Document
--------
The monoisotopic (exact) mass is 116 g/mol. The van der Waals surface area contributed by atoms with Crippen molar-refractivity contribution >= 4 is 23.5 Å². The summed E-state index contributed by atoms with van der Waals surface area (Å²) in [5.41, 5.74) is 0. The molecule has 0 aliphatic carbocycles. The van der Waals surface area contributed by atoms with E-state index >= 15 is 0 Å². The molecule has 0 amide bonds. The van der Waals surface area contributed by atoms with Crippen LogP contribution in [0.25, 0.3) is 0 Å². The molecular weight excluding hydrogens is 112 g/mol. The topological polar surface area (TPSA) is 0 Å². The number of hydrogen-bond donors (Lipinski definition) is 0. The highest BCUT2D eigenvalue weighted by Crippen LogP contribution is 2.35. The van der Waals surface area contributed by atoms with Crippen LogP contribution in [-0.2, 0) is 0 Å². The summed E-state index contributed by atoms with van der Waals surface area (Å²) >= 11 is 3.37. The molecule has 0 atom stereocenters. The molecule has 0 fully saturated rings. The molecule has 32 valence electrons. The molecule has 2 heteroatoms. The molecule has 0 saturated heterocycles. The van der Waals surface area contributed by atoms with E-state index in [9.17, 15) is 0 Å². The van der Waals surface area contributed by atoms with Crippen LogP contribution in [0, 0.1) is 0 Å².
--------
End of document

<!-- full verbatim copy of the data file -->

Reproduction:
The monoisotopic (exact) mass is 116 g/mol. The van der Waals surface area contributed by atoms with Crippen molar-refractivity contribution >= 4 is 23.5 Å². The summed E-state index contributed by atoms with van der Waals surface area (Å²) in [5.41, 5.74) is 0. The molecule has 0 aliphatic carbocycles. The van der Waals surface area contributed by atoms with E-state index >= 15 is 0 Å². The molecule has 0 amide bonds. The van der Waals surface area contributed by atoms with Crippen LogP contribution in [0.25, 0.3) is 0 Å². The molecular weight excluding hydrogens is 112 g/mol. The topological polar surface area (TPSA) is 0 Å². The number of hydrogen-bond donors (Lipinski definition) is 0. The highest BCUT2D eigenvalue weighted by Crippen LogP contribution is 2.35. The van der Waals surface area contributed by atoms with Crippen LogP contribution in [-0.2, 0) is 0 Å². The summed E-state index contributed by atoms with van der Waals surface area (Å²) >= 11 is 3.37. The molecule has 0 atom stereocenters. The molecule has 0 fully saturated rings. The molecule has 32 valence electrons. The molecule has 2 heteroatoms. The molecule has 0 saturated heterocycles. The van der Waals surface area contributed by atoms with E-state index in [9.17, 15) is 0 Å². The van der Waals surface area contributed by atoms with Crippen LogP contribution in [0, 0.1) is 0 Å².